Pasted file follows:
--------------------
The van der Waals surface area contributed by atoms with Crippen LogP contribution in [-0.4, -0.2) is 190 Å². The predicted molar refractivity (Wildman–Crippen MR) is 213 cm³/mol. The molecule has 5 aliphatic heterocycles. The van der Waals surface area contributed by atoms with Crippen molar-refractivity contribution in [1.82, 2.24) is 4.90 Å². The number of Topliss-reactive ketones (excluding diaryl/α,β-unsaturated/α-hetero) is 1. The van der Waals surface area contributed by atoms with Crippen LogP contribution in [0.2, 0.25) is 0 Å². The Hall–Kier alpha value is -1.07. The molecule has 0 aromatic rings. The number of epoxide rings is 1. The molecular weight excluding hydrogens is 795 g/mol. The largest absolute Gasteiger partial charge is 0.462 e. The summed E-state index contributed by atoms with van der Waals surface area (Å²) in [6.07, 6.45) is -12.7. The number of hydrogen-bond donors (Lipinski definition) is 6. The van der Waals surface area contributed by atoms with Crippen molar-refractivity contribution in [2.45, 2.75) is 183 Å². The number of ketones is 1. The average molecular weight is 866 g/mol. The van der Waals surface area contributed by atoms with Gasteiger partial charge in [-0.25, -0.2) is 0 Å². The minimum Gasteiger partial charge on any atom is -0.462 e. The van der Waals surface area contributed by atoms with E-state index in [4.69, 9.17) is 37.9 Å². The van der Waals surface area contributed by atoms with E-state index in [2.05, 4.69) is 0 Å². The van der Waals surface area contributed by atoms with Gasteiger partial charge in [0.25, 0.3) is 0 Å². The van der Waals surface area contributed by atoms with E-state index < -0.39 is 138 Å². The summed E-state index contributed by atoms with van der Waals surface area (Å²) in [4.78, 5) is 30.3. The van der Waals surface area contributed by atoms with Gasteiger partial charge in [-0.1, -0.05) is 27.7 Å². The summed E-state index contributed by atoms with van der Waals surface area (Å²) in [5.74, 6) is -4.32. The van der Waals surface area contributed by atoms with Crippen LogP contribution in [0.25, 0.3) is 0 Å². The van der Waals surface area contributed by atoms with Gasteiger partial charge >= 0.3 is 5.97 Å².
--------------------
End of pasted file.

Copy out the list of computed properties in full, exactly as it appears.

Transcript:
The van der Waals surface area contributed by atoms with Crippen LogP contribution in [-0.4, -0.2) is 190 Å². The predicted molar refractivity (Wildman–Crippen MR) is 213 cm³/mol. The molecule has 5 aliphatic heterocycles. The van der Waals surface area contributed by atoms with Crippen molar-refractivity contribution in [1.82, 2.24) is 4.90 Å². The number of Topliss-reactive ketones (excluding diaryl/α,β-unsaturated/α-hetero) is 1. The van der Waals surface area contributed by atoms with Crippen LogP contribution in [0.2, 0.25) is 0 Å². The Hall–Kier alpha value is -1.07. The molecule has 0 aromatic rings. The number of epoxide rings is 1. The molecular weight excluding hydrogens is 795 g/mol. The largest absolute Gasteiger partial charge is 0.462 e. The summed E-state index contributed by atoms with van der Waals surface area (Å²) in [6.07, 6.45) is -12.7. The number of hydrogen-bond donors (Lipinski definition) is 6. The van der Waals surface area contributed by atoms with Crippen molar-refractivity contribution in [2.45, 2.75) is 183 Å². The number of ketones is 1. The average molecular weight is 866 g/mol. The van der Waals surface area contributed by atoms with Gasteiger partial charge in [-0.25, -0.2) is 0 Å². The minimum Gasteiger partial charge on any atom is -0.462 e. The van der Waals surface area contributed by atoms with E-state index in [4.69, 9.17) is 37.9 Å². The van der Waals surface area contributed by atoms with E-state index in [2.05, 4.69) is 0 Å². The van der Waals surface area contributed by atoms with Gasteiger partial charge in [0.25, 0.3) is 0 Å². The van der Waals surface area contributed by atoms with E-state index < -0.39 is 138 Å². The summed E-state index contributed by atoms with van der Waals surface area (Å²) in [4.78, 5) is 30.3. The van der Waals surface area contributed by atoms with Gasteiger partial charge in [-0.1, -0.05) is 27.7 Å². The summed E-state index contributed by atoms with van der Waals surface area (Å²) in [5.74, 6) is -4.32. The van der Waals surface area contributed by atoms with Crippen LogP contribution in [0.25, 0.3) is 0 Å². The van der Waals surface area contributed by atoms with Gasteiger partial charge >= 0.3 is 5.97 Å².